Posted by Adam @ 10:08 pm on April 25th 2008

The evils of information

I’m aware that my posting has been light (although, inexplicably, my commenting has not) but anyhow, I was just reading again about the ‘abstinence only’ programs, in particular those that get funding from the Federal Government.

So, my questions would be:

    Why is this a federal issue?
    Why should all teens abstain from sex? And again, why is this a Federal issue?
    Why do some support the reduction of information given to teenagers so as to restrict their information to what they’re told about abstinence plus what they pick up as gossip from their friends? Oh, and why is this a Federal issue?

There’s nothing extraordinary or original about those questions, but I haven’t seen convincing answers even in principle, let alone answers that fit the actual reality of teenager behaviour.

15 Comments »

  1. Well, in principle…

    If the federal government is going to involve itself in sex education in local secondary schools, its only proper role is as a protector of public safety.

    Abstinence is the only sexual behavior which is guaranteed to be safe; ergo, it is the only behavior of which the federal government can permissably approve. Any other role would put the feds in the role of a moral arbitrer, or at best as an aribitrer of conflicting claims about the efficacy of particular methods.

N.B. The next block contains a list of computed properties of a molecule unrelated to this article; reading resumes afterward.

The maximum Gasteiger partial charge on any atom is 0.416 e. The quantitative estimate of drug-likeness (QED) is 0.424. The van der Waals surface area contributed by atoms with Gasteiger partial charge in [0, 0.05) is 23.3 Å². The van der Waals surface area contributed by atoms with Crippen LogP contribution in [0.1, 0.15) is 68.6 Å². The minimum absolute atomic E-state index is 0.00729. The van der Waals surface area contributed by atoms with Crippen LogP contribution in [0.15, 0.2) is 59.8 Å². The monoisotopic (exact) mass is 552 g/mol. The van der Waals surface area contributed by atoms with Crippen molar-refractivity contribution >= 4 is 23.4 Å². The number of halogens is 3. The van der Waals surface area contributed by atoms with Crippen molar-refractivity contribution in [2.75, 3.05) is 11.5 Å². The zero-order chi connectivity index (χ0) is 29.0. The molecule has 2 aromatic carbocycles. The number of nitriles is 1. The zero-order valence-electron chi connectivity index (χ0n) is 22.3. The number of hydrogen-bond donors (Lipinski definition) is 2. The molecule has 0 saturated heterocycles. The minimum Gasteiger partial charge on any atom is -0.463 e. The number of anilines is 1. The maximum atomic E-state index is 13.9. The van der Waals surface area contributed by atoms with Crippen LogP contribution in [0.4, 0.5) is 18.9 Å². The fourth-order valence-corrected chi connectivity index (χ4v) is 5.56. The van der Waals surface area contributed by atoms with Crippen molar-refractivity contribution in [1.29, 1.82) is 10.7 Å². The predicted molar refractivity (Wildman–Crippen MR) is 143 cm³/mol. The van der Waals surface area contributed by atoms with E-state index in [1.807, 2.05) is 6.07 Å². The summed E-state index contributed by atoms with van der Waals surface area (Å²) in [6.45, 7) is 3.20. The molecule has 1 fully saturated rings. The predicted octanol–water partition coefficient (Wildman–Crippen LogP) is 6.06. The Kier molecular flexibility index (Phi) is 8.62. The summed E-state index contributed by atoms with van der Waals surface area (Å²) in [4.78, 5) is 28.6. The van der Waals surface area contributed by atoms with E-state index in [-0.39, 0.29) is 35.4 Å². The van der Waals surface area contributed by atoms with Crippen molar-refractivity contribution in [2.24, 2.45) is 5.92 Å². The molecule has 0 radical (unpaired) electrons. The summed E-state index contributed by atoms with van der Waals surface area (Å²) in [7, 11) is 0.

Comment by Rojas — 4/25/2008 @ 10:56 pm

  2. I could see sex education as a part of health and/or biology education in high school. In that case, it seems to me that the only academically legitimate approach is to provide the most accurate and complete information possible, which would include facts about abstinence (and the notation that it is the only 100% safe sexual behavior).

    Comment by Talarohk — 4/25/2008 @ 10:59 pm

  3. The government now agrees to pay welfare to unwed mothers. This costs everyone money.

    So, the government now feels it has the duty, or the right, to try to reduce the number of people who take these funds.

    Now, I would rather have the government get out of the taking care of unwed mothers business altogether, but once you let the government take care of you they are going to try and control you.

    Comment by daveg — 4/26/2008 @ 5:36 am

  4. If teenagers know about sex, they might want to have it, Adam.

    Comment by Brad — 4/26/2008 @ 3:34 pm

  5. Abstinence is the only sexual behavior which is guaranteed to be safe; ergo, it is the only behavior of which the federal government can permissably approve.

    On the other hand, if they have an education to provide appropriate advice, they should consider how people behave and what experts in the field think, surely?